One of my recent guilty pleasures is watching Mindy Kaling’s show “Never Have I Ever” about Devi, an American teenage girl with Indian roots. Devi is torn between two guys – Paxton, the hot but rather lazy guy, and Ben, the over-achiever who seems too perfect in many ways. The show sent me on a trip down my own memory lane of all the flings and “relationships” of me and my girlfriends as teenagers. Would we date these types of guys now? Certainly not. Was it necessary to go through these experiences? Definitely.
My very first boyfriend was kind of a rebel – or at least that was what he considered himself. One day, one of my mother’s friends who is a tutor told her that she had a new and very particular student. “Can you imagine, this guy failed six classes in the winter semester!” “That is crazy, what is the name of this guy? My daughter’s boyfriend is at the same school, maybe he knows him,” my mother replied. When she heard the name, my mother’s face froze. That guy was my boyfriend. Failing classes was his way of “rebelling” against his parents. He was actually really smart, he basically failed the classes on purpose. I was 15 and frankly did not care much about this.
My teenage choices in men were based on two simple factors: 1) was he good looking and 2) did he have a scooter, or ideally car. I lived in the countryside and a car meant freedom. Also, it was really, really cool when you were picked up from school by your boyfriend on his scooter or in his car. That first boyfriend had both: the looks and the scooter. He looked like the teenage version of Paul Rudd who was then on TV with “Clueless” and I did not really care about his grades.
As you may guess, these two superficial factors were not a recipe for relationship success. The older I got, the more I got bored. And, more importantly, I realized that to find a boyfriend who is a real partner, it takes more than just looks and a car. When I was 21, one of my friends who is a bit older than me told me: “In high school, you want to be with captain of the football team. But later, you are going to marry a nerd.” What he was trying to tell me was that I should look for somebody whose values and interests match mine. At 21, I still was kind of naïve with my choice in men and up until my late twenties I had my fair share of narcissist, cheaters and men who had an issue with a woman who was as “strong” as they consider themselves. One guy even told me that he had an issue with me earning more than him. But I think I had to go through that. I had to make those experiences to know what I was really looking for.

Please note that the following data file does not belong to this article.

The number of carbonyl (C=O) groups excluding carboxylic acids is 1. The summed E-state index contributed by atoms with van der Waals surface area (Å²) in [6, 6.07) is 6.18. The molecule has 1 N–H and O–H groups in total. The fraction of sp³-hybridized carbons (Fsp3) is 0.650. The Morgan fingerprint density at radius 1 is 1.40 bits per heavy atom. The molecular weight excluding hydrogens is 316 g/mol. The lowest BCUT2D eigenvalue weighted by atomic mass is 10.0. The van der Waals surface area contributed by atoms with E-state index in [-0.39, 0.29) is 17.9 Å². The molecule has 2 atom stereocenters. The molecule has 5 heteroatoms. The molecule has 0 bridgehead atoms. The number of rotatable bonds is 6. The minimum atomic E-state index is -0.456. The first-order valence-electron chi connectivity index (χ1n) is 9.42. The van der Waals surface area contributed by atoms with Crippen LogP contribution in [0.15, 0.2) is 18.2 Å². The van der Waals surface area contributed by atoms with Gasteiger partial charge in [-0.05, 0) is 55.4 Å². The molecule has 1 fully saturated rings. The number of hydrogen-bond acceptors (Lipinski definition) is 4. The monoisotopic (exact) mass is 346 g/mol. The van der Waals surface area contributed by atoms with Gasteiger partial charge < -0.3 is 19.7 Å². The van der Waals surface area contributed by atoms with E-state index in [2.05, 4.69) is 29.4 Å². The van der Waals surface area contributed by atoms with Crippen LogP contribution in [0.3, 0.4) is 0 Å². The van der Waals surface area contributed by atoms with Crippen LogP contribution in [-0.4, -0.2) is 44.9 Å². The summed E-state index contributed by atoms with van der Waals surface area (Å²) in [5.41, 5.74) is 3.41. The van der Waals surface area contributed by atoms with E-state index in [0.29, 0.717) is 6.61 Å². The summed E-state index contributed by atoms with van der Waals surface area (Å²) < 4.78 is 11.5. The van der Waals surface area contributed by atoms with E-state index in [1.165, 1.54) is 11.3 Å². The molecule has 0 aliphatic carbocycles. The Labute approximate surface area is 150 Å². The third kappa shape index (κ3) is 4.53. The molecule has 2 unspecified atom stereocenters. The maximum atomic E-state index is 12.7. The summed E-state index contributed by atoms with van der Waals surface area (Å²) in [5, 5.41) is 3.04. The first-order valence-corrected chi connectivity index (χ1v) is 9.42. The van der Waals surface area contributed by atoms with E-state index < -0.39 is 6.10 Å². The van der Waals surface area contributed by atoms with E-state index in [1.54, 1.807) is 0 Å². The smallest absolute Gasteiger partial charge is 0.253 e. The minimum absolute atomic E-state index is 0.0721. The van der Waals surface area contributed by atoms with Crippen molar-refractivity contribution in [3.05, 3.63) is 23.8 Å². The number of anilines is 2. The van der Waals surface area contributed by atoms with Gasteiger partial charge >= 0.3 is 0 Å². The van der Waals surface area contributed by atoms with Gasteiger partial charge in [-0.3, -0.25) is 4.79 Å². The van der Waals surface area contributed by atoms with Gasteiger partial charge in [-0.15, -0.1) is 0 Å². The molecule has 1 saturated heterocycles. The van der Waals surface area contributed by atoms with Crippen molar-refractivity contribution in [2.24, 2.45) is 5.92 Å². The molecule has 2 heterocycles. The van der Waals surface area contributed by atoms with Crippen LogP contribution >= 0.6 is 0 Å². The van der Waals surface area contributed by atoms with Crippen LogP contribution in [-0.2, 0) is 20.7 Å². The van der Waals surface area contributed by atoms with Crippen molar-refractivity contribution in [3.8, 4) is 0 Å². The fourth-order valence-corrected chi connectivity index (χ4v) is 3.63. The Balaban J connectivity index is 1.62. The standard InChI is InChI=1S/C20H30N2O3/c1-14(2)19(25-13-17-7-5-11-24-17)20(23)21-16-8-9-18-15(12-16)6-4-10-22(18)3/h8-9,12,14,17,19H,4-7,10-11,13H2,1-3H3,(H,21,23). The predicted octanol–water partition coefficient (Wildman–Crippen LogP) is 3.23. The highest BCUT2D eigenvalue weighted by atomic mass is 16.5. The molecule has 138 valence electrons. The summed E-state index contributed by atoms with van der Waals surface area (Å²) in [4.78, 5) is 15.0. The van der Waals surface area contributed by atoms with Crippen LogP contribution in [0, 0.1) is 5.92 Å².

In the end, I learned that I had to look for a real partner. In her book “Lean In” Sheryl Sandberg emphasises the importance of a supportive partner over and over again. When I read her book, I was single. “Well, duh, I thought. I want someone who is supportive of what I do, somebody who loves me for who I am. But it is not that easy to find such a guy.” From narcissistic fund managers to semi-professional models – up until my mid-twenties, the majority of dates and relationships I had were less than successful. I am not sure what determined my bad choices. I could blame it on what boys expected girls to be in the late 90s and early 2000s: perfect mostly on the outside and a dream for any man. Successful, driven, with her own ideas? Better not. Maybe a bit eccentric, if she was pretty enough. I guess it was a mix of this and a lack of maturity.
At least, I was a step further than my teenage self. I knew WHAT I had to look for. The next step was to change my “target prey”. Soon, my dating habits changed. Instead of trying to please a guy who I put on a pedestal and adapt to what he expected me to be, I started assessing the guys according to MY values. I paid close attention during the first dates – How did he talk about past relationships? Had he ever cheated? Had he been in relationships with women like me or did he see women as a mere accessory? What were his interests? Does his lifestyle really match mine? If a guy did not meet my criteria, I did not go on another date. No compromises. From my teenage self who tried to meet the expectations of the “hot” guys and accepted all types of behaviour just to please them, I gradually changed to someone who saw relationships as two-sided.
Dating, like so many things in life, is a learning process. It also is a process of getting to know yourself, what is important to you and with whom you want to spend that life. I hope that you are lucky to have found or to find someone who loves you for who you are, whose values match yours and supports you in whatever you want to do.